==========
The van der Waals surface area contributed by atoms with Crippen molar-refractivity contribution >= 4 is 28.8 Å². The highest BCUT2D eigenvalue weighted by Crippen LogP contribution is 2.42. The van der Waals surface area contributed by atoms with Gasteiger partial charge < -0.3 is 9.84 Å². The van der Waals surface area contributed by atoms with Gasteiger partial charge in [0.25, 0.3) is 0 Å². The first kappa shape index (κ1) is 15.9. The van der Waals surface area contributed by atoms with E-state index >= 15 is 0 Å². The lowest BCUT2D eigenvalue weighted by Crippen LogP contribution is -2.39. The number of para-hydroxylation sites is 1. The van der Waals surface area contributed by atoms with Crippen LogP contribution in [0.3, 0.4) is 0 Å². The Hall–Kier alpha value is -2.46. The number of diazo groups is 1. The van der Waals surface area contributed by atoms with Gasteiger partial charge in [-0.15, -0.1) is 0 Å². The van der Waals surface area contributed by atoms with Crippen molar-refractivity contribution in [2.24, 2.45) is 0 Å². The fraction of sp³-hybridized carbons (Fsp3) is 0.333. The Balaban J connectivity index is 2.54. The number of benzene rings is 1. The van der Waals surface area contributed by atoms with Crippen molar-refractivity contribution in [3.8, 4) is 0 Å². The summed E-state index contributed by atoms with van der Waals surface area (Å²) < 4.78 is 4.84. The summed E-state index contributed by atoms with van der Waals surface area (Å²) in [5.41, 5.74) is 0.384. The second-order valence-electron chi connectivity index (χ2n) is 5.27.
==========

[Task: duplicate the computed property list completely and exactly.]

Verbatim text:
The van der Waals surface area contributed by atoms with Crippen molar-refractivity contribution >= 4 is 28.8 Å². The highest BCUT2D eigenvalue weighted by Crippen LogP contribution is 2.42. The van der Waals surface area contributed by atoms with Gasteiger partial charge < -0.3 is 9.84 Å². The van der Waals surface area contributed by atoms with Gasteiger partial charge in [0.25, 0.3) is 0 Å². The first kappa shape index (κ1) is 15.9. The van der Waals surface area contributed by atoms with E-state index >= 15 is 0 Å². The lowest BCUT2D eigenvalue weighted by Crippen LogP contribution is -2.39. The number of para-hydroxylation sites is 1. The van der Waals surface area contributed by atoms with Crippen LogP contribution in [0.3, 0.4) is 0 Å². The Hall–Kier alpha value is -2.46. The number of diazo groups is 1. The van der Waals surface area contributed by atoms with Gasteiger partial charge in [-0.15, -0.1) is 0 Å². The van der Waals surface area contributed by atoms with Crippen molar-refractivity contribution in [2.24, 2.45) is 0 Å². The fraction of sp³-hybridized carbons (Fsp3) is 0.333. The Balaban J connectivity index is 2.54. The number of benzene rings is 1. The van der Waals surface area contributed by atoms with Crippen molar-refractivity contribution in [3.8, 4) is 0 Å². The summed E-state index contributed by atoms with van der Waals surface area (Å²) < 4.78 is 4.84. The summed E-state index contributed by atoms with van der Waals surface area (Å²) in [5.41, 5.74) is 0.384. The second-order valence-electron chi connectivity index (χ2n) is 5.27.